Gender, Gender Violence, Press Freedom

Safety of Women Journalists

Nov 25 2021 - On International Day for the Elimination of Violence Against Women (25 November), UNESCO is raising awareness for the continued violence, threats and harassment that women journalists and female media workers face all around the world.

Their safety is put at risk by offline and online attacks, ranging from violence, stigmatization, sexist hate speech, trolling, physical assault, rape to even murder. In addition to being attacked on the basis of their work as journalists, they are the targets of gender-based violence. These attacks seek to silence the voices of women journalists and threaten freedom of speech by interrupting valuable investigative work. They distort the media landscape by threatening diversity and perpetuating inequalities both in newsrooms and in societies.

To improve the safety of women journalists and to address the threats they face, UNESCO and its partners take effective measures through research, capacity-building and awareness raising.

During the 16 Days of Activism Against Gender-Based Violence, please help raise attention for the safety of women journalists.

Irene Khan, Special Rapporteur on the Promotion and Protection of the Right to Freedom of Opinion and Expression publishes essay collection “#JournalistsToo – Women Journalists Speak Out”

On International Day for the Elimination of Violence against Women, Irene Khan, Special Rapporteur on the promotion and protection of freedom of opinion and expression, is publishing the essay collection “#JournalistsToo – Women Journalists Speak Out”, which chronicles personal experiences of harassment by eleven journalists from ten countries. The publication is supported by UNESCO and the Special Procedures of the Human Rights Council. The essays describe the many – often intersectional – threats women journalists face simply for doing their work. But they are not the stories of victims. Rather, they are testaments of courage, resilience, solidarity and the refusal to be silenced. As Irene Khan highlights, “It is unacceptable that women journalists are attacked and abused for doing their job. It is high time we listen to the voices of the women themselves”.

Online course on Safety of Women Journalists by UNESCO and partners available in self-directed format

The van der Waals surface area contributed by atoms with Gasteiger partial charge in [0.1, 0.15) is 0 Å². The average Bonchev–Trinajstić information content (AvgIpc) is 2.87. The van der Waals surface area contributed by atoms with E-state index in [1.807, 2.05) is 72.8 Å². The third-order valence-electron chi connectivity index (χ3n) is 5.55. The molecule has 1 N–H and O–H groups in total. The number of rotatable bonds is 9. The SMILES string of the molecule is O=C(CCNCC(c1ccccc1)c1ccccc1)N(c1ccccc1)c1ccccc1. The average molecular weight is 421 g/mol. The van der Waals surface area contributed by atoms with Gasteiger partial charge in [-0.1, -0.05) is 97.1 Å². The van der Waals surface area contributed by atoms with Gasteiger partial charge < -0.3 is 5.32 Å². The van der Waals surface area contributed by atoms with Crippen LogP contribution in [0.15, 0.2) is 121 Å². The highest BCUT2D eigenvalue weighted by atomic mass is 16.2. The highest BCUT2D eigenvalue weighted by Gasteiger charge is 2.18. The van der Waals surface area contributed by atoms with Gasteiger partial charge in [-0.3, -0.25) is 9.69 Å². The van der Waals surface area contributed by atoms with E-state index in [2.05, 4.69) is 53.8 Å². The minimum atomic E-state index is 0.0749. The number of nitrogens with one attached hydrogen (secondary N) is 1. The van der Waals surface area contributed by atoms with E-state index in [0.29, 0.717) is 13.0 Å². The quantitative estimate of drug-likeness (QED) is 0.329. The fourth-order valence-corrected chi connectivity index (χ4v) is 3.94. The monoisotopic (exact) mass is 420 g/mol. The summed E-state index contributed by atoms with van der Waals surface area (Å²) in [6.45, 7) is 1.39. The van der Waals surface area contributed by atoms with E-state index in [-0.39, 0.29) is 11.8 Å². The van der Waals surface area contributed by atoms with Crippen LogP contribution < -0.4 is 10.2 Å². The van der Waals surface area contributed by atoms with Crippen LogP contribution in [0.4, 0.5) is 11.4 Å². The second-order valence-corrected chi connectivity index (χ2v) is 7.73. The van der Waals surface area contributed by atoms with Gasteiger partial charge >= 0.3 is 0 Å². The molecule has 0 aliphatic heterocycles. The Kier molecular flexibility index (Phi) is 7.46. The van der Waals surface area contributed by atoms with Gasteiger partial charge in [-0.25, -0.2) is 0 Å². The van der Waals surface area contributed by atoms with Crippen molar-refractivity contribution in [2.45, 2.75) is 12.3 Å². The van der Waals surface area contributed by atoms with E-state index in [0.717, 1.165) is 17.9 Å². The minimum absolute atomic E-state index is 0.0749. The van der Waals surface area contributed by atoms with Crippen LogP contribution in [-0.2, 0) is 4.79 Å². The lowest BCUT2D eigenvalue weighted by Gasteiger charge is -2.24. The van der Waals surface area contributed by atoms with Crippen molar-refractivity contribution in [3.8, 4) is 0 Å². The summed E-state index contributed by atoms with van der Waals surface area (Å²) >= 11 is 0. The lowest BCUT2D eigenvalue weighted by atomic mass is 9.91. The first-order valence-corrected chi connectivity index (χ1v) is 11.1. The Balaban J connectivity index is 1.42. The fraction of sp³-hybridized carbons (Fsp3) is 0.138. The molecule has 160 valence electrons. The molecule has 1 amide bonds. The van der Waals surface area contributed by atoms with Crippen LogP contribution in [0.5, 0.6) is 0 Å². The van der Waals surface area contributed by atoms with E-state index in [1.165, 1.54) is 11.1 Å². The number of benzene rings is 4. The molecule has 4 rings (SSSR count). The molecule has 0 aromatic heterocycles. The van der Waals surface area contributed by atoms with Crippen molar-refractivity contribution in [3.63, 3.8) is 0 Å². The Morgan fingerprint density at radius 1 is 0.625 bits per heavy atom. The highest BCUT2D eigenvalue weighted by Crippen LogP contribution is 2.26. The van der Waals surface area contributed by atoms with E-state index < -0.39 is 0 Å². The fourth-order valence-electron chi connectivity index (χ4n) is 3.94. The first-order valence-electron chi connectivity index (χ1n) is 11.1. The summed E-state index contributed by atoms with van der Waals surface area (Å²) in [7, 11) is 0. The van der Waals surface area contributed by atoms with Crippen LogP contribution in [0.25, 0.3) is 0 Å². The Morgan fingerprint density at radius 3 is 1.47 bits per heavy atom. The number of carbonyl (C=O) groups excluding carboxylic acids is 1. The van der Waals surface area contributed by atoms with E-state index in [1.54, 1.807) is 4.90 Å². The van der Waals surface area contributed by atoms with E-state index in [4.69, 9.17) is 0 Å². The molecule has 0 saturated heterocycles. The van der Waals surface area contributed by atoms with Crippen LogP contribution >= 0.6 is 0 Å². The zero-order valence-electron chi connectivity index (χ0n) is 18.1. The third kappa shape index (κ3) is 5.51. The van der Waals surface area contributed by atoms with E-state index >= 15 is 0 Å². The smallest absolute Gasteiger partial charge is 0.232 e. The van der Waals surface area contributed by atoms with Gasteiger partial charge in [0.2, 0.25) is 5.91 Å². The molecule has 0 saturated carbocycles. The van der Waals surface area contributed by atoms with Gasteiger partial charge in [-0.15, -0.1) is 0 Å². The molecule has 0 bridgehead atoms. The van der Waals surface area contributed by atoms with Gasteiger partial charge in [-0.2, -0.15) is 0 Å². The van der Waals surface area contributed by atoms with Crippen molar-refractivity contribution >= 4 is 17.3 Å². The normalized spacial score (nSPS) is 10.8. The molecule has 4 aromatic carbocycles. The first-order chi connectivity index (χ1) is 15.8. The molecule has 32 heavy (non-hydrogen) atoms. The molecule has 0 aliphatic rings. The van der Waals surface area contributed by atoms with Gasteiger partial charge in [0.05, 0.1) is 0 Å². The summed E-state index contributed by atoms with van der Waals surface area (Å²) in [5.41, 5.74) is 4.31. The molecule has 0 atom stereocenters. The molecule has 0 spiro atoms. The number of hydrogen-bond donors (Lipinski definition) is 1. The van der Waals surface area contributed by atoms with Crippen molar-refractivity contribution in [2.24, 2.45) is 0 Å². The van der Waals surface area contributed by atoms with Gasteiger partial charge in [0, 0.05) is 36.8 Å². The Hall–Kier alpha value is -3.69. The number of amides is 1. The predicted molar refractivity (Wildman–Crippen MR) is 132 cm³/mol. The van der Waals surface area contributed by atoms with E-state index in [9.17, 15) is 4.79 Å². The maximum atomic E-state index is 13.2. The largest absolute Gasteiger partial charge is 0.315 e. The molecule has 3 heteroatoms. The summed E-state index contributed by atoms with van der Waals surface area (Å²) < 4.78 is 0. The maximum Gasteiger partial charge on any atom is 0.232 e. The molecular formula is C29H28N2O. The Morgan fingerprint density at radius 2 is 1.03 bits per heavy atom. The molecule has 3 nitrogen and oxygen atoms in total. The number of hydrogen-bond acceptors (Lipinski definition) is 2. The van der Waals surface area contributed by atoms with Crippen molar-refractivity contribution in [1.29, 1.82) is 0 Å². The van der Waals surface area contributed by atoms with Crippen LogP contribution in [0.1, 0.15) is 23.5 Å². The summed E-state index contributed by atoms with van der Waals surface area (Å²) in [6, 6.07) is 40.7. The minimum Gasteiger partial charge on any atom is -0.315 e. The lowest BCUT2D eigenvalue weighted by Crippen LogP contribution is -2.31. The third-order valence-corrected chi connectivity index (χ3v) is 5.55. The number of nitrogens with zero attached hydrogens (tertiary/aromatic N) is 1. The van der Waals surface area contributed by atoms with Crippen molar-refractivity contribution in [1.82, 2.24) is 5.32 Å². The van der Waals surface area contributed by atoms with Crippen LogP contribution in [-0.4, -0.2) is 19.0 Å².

To improve the safety of women journalists, UNESCO, the International Women’s Media Foundation (IWMF) and the University of Texas at Austin’s Knight Center for Journalism in the Americas launched a Massive Open Online Course (MOOC), addressing the gender dimensions of journalists’ safety. Experienced instructor Alison Baskerville provides frameworks to mitigate and manage risks associated with reporting for women.

The course is available in English in a self-directed format and will soon be accessible in Spanish and French.

Access the course materials here

UNESCO discussion paper “The Chilling” reveals orchestrated campaigns behind online violence against women journalists

The UNESCO discussion paper “The Chilling: Global trends in online violence against women journalists” points to a sharp increase in online violence against women journalists and reveals how these attacks are inextricably bound up with disinformation, intersectional discrimination and populist politics. 73% of surveyed women journalists reported having experienced online attacks while 20% said they had been attacked or abused offline in connection with online violence. The study, conducted in cooperation with the International Center for Journalists (ICFJ), is unprecedented in its scope and methodology, with a global survey of 901 journalists from 125 countries. It also includes two big data case studies assessing over 2.5 million social media posts directed at prominent journalists Carole Cadwalladr from the United Kingdom and Maria Ressa – this year’s Nobel Peace Prize Laureate and winner of the 2021 Guillermo Cano World Press Freedom Prize – from the Philippines.

Read the full paper here

Online violence against women journalists harms everyone. Let’s end it!

When a women journalist is attacked online, she is not the only one that suffers. Online violence harms women’s right to speak and society’s right to know. To tackle this increasing trend, collective solutions are needed to protect women journalists from online violence. This includes strong responses from social media platforms, national authorities and media organizations.

During the 16 Days Against Gender-Based Violence, help us end online violence by sharing UNESCO’s campaign materials.

Find out more about UNESCO’s work on the Safety of Women Journalists

 
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